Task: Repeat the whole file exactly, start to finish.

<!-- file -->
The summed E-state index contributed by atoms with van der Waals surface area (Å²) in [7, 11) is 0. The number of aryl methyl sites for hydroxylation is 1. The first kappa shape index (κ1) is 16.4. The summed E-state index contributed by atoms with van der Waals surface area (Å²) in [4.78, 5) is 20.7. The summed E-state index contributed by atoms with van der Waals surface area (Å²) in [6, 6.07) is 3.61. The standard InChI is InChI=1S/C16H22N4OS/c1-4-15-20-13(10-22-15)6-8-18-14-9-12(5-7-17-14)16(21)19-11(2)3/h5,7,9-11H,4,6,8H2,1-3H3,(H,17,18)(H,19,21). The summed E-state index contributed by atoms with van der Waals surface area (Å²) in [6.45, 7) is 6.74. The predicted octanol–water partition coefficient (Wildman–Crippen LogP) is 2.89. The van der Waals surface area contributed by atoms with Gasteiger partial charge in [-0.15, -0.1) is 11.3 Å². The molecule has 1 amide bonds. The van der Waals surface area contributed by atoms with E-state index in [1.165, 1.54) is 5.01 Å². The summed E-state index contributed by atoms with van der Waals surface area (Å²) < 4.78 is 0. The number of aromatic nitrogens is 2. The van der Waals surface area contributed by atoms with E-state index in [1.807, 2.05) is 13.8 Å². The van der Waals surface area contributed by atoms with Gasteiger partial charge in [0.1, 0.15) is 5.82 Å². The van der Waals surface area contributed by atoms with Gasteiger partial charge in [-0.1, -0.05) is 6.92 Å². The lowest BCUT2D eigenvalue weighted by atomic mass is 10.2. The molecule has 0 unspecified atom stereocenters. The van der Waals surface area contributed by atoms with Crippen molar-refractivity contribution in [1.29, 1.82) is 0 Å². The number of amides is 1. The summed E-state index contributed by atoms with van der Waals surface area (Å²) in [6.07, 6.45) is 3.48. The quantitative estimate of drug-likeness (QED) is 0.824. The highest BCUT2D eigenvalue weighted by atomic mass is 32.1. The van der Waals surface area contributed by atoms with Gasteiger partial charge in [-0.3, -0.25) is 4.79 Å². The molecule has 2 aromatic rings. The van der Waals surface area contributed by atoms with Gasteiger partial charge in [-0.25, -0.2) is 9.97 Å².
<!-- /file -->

The summed E-state index contributed by atoms with van der Waals surface area (Å²) in [7, 11) is 0. The number of aryl methyl sites for hydroxylation is 1. The first kappa shape index (κ1) is 16.4. The summed E-state index contributed by atoms with van der Waals surface area (Å²) in [4.78, 5) is 20.7. The summed E-state index contributed by atoms with van der Waals surface area (Å²) in [6, 6.07) is 3.61. The standard InChI is InChI=1S/C16H22N4OS/c1-4-15-20-13(10-22-15)6-8-18-14-9-12(5-7-17-14)16(21)19-11(2)3/h5,7,9-11H,4,6,8H2,1-3H3,(H,17,18)(H,19,21). The summed E-state index contributed by atoms with van der Waals surface area (Å²) in [6.45, 7) is 6.74. The predicted octanol–water partition coefficient (Wildman–Crippen LogP) is 2.89. The van der Waals surface area contributed by atoms with Gasteiger partial charge in [-0.15, -0.1) is 11.3 Å². The molecule has 1 amide bonds. The van der Waals surface area contributed by atoms with E-state index in [1.165, 1.54) is 5.01 Å². The summed E-state index contributed by atoms with van der Waals surface area (Å²) < 4.78 is 0. The number of aromatic nitrogens is 2. The van der Waals surface area contributed by atoms with E-state index in [1.807, 2.05) is 13.8 Å². The van der Waals surface area contributed by atoms with Gasteiger partial charge in [0.1, 0.15) is 5.82 Å². The van der Waals surface area contributed by atoms with Gasteiger partial charge in [-0.1, -0.05) is 6.92 Å². The lowest BCUT2D eigenvalue weighted by atomic mass is 10.2. The molecule has 0 unspecified atom stereocenters. The van der Waals surface area contributed by atoms with Crippen molar-refractivity contribution in [1.29, 1.82) is 0 Å². The number of amides is 1. The summed E-state index contributed by atoms with van der Waals surface area (Å²) in [6.07, 6.45) is 3.48. The quantitative estimate of drug-likeness (QED) is 0.824. The highest BCUT2D eigenvalue weighted by atomic mass is 32.1. The van der Waals surface area contributed by atoms with Gasteiger partial charge in [-0.3, -0.25) is 4.79 Å². The molecule has 2 aromatic rings. The van der Waals surface area contributed by atoms with Gasteiger partial charge in [-0.25, -0.2) is 9.97 Å².